Contestants also heard from Marshall Stewart, MU vice chancellor for extension and engagement.
“What a timely opportunity to be involved in this work as we seek new ways to approach problems,” Stewart said. “Entrepreneurs are risk-takers, leaders, innovators. I really believe as we come out of this [COVID-19] crisis, we’re going to see many new opportunities for entrepreneurs in the years ahead.”
Brandon Banks, a 25-year-old entrepreneur who owns a Missouri media company, also encouraged students to explore their interests and passions and not be afraid of failure that “will help you become resilient and withstand difficult times and changes.”
The Pitch Challenge is part of an Afterschool Youth Entrepreneurship Initiative grant from the Charles S. Mott Foundation that will also help the Missouri AfterSchool Network with other staff development, youth programming and partnership-building opportunities throughout the year, involving University of Missouri campuses and entrepreneurship programs, and faculty, advisers, student entrepreneurs and other partners across the state.
The pitch challenge is based on a model from the Young Entrepreneur Institute, one of two national training and technical support providers on the grant.
Grades 9-12 winner
- Devin Elkins–Jennings High School 21st Century Community Learning Center Afterschool Program–Alert Bracelet
Grades 6-8 winners
- L. J. Temple–Howell County–Brush and Plunge (BAP)
- Benjamin Foulkes–Columbia Area Career Center–School Bus Tracker
- Hannah Ayers–Pettis County–Crocheted Chickens
Grades 6-8 finalists
- Zachary Ayers–Pettis County–Handmade Candles
- Zoe Beal–Boone County–OE Knits Hand Dyed Yarn
- Ellie Samek–Polk County–Popcorn
- Zoe Engelbrecht–Lafayette County–Sew Into It!
- Anna Ahrens–Cape Girardeau County–Yeast Feast World Bakery
- Hannah Wright–Pettis County–Handmade Items
Grades K-5 winners
- Anna Temple–Howell County–Drawergenizer
- McKenna Mackey–Hickory County–Clean Country Critters
- Chloe Beal–Boone County–Chloe Creates Dog Accessories
Grades K-5 finalists
- Asher Ahrens–Cape Girardeau County–Centipede Sensations
- Jolie Beal–Boone County–JoJo's Snack Bags
- Kasen Ahrens–Cape Girardeau County–Minion Market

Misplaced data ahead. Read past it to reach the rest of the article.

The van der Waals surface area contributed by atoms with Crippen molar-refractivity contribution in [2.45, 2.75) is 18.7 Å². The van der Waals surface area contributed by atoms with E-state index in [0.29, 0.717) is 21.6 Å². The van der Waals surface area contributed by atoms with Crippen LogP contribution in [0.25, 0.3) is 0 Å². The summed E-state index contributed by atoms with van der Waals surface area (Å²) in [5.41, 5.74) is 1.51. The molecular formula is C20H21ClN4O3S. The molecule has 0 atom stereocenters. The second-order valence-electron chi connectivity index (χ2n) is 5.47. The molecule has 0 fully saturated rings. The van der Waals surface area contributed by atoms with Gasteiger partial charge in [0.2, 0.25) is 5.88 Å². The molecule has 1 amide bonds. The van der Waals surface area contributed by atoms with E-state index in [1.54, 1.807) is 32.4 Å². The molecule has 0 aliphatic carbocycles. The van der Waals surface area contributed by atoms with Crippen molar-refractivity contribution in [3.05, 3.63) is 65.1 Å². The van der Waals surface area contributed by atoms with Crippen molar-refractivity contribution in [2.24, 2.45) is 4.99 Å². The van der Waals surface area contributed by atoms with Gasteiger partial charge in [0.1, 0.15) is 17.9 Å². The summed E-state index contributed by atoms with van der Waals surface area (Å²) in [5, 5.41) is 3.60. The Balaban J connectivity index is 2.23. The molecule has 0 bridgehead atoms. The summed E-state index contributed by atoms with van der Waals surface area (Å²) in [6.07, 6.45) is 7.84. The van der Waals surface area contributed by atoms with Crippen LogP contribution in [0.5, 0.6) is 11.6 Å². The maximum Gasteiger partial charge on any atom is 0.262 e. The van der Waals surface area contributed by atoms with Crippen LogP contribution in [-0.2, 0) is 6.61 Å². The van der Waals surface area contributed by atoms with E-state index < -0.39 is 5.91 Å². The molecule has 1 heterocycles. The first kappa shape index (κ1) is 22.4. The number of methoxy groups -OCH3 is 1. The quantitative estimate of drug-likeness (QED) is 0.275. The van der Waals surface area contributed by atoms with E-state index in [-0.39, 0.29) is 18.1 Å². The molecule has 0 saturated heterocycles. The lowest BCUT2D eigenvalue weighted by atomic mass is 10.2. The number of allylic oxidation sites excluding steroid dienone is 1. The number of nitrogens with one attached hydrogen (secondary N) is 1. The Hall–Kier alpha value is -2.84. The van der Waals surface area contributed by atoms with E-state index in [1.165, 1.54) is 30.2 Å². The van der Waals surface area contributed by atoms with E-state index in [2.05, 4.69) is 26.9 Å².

- Garrett Samek–Polk County–Fishing Opportunities
- Chloe Kraemer–Jefferson County–Butterfly Tea House
- Audrey Evans–Clinton County–Poultry Production
- Judd Lawson–Cedar County–Pac-Man Pancakes
SIDEBAR: Missouri AfterSchool Network
Missouri’s young entrepreneurs were not the only ones turning challenges into opportunities this spring. In response to COVID-19, the Missouri AfterSchool Network (MASN) had to move its professional development activities online through the end of May.
In 10 weeks, more than 3,000 staff members and representatives of after-school programs will have attended 16 online professional development sessions. Within a week of transitioning online, MASN staff began delivering training on topics such as Teaching STEM, Virtual Mentoring, Importance of Play for Children, Service Learning, SEL for Staff and Students, Entrepreneurship, Cyberbullying, Finding Inspiration, Student Behavior as Communication, Virtual Activities, Creative Thinking and Laughter, and the 4-H Model of Experiential Learning.
Additionally, MASN leaders quickly developed training specific to COVID-19 challenges after-school providers may face, including Prepping Staff to Return to Work, Learning and Digital Skills, Planning for the Future, Effects of Trauma on Students, and How to Best Serve Students as We Return.
Image available for this release:
Winning pitches from the 2020 Young Entrepreneurs Pitch Challenge included, clockwise from top, School Bus Tracker, Benjamin Foulkes; Alert Bracelet, Devin Elkins; Drawergenizer, Anna Temple; Brush and Plunge, L J Temple.
Writer: Katherine Foran